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Page 1 of 3, showing 10 records out of 29 total, starting on record 1, ending on 10

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Title | Creator | Date Made Visible | None

Kansas circa '90

Pierce, Jeff

This film depicts the life a young boy in Kansas in the 1890s. Filmed in the old Kansas Historical Society museum, the film portrays a dentist, photographer, blacksmith, and printer, and addresses the Kansas statehouse, Dodge City and cow towns, railroad expansion, the mechanization of agriculture, public schools, coal mining, salt mining, labor organizations, the Dalton Gang, Populism, and a diphtheria epidemic. The film was produced by The Junior League of Topeka, Inc.; The Channel 11 Club of Topeka; and the Extramural Independent Study Center, Division of Continuing Education, University of Kansas. The film was copyrighted by the University of Kansas and is provided by permission.

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School scenes, Finney County, Kansas

These two photographs picture Miss Downey and Ben Tullot in front of a school house.

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Shoe Shop School scene, Finney County, Kansas

Maude Elliott explains on the back of the photograph how the chuck wagon she was using as a school progressed into a shoe shop in Garden City. When the new district was opened, the wagon was hitched behind a pair of mules who drew it to the new school location. Maude Elliott was supposed to get a new school house, but unfortunately the new school building was still unfinished by the time she left.

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Spirit of Washington, Washington School, Topeka, Kansas

Thompson, Joseph A.

This silent film documents a day at Washington School, a Black elementary school located at 1025 Washington, Topeka, Kansas. The film follows each grade level through various activities throughout the day. Washington was one of four Black elementary schools in Topeka prior to the the U. S. Supreme Court ruling in Brown v. The Board of Education (1954) that called for the desegregation of public schools.

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Henry L. Denison to Joseph Denison

Denison, Henry

Henry Denison wrote from Bluemont College in Manhattan, Kansas Territory, to his uncle Joseph Denison, a Trustee of the College. Henry informed him that dry summer conditions had significantly impeded crop growth. The drought also affected the construction of the College, as the plasterers depended on the water supply of a nearby creek to mix their plaster; carpenters, however, moved forward with their work. Henry closed with a mention of a recent eclipse.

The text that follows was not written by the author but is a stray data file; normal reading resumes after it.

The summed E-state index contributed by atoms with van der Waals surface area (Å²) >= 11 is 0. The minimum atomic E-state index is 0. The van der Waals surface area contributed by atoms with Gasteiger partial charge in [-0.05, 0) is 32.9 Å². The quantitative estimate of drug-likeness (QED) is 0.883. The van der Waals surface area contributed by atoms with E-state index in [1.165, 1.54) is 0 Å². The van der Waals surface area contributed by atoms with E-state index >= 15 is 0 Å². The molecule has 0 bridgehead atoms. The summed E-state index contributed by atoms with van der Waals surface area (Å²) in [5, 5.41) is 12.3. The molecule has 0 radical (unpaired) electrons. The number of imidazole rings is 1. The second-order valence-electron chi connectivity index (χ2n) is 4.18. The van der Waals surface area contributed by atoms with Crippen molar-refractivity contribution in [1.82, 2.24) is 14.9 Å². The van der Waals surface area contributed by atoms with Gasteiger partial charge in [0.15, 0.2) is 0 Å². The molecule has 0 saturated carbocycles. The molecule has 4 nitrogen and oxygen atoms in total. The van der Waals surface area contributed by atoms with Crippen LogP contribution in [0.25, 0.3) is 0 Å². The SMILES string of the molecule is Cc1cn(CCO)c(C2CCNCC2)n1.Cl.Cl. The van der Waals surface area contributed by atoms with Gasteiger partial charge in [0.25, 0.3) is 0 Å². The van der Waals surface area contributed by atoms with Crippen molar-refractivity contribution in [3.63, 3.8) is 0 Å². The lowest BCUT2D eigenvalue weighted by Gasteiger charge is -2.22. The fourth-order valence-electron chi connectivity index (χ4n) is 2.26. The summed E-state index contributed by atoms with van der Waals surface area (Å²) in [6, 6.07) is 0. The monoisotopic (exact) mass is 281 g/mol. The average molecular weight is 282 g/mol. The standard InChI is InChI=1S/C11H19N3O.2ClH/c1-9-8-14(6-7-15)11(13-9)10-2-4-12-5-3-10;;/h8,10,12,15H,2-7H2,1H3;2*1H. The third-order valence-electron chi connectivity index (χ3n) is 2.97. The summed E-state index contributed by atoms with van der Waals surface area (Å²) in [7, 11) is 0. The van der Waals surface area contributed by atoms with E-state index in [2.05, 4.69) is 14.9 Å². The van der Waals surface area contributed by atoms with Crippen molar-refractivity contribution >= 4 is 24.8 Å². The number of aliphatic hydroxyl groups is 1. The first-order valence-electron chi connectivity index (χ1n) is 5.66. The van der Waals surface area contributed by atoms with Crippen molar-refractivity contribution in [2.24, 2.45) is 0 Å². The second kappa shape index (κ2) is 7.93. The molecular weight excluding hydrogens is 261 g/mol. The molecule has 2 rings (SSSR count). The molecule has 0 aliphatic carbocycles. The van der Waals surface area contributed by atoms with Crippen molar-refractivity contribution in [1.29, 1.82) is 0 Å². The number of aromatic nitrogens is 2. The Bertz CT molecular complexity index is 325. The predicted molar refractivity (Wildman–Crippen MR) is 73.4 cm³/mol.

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Pharmacy class at the University of Kansas, Lawrence, Kansas

This photograph shows a pharmacy class at the University of Kansas in Lawrence, Kansas. Dean Lucius E. Sayre, who founded and led the School of Pharmacy from 1885 to 1925, is seated fourth from the right. There are fourteen students visible in the class picture, including two women. Cases filled with bottles of chemicals and pharmacy supplies are visible in the background.

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June Chapman with students

This is a view of teacher June Chapman with two of her Tennessee Town Kindergarten students in Topeka, Kansas. This was the kindergarten for African American children sponsored by the Central Congregational Church, Topeka, Kansas. Dr. Charles Monroe Sheldon started the kindergarten in 1893 and served as pastor of the church from 1889-1920.

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School in a chuck wagon, Finney County, Kansas

This photograph shows Maude Elliott's first school building; it was used as a chuck wagon where two or three women cooked for a crew of men. The tent was their "living room" which could be as easily moved from place to place as the chuck wagon. A pair of mules was all that was needed to move Maude Elliott's school building around.

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Edward B. Smythe to Hiram Hill

Smythe, Edward B.

Edward Smythe wrote from Manhattan, Kansas Territory, to Hiram Hill in Massachusetts, regarding his experiences in Manhattan. Smythe described his journey West and his newly established lumber business. He found the people of Manhattan to be enjoyable and prosperous. Smythe illustrated their character by describing the ladies' festival planned for the coming week, in which funds will be raised to defray the expenses of constructing a beautiful new schoolhouse. He added that he would now begin his search for a "better half".

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Ephraim Nute to Amos Adams Lawrence

Nute, Ephraim

Transcription of a letter from the Amos Adams Lawrence Collection, Massachusetts Historical Society. Ephraim Nute, minister of the Lawrence Unitarian Church, wrote to Amos A. Lawrence in Massachusetts, regarding the subject of a college. A well-attended town meeting had been held in which the idea had been discussed, though all seemed only "a castle in the air" but for Lawrence's "liberal offer" (presumably of funding) which was the "first step toward the realization of his project." The general opinion of the people was that the college should be constructed outside the town limits "on the high prairie or table land." Nute also mentioned the steps being taken to establish free public schools in the city, of upper and lower grades.

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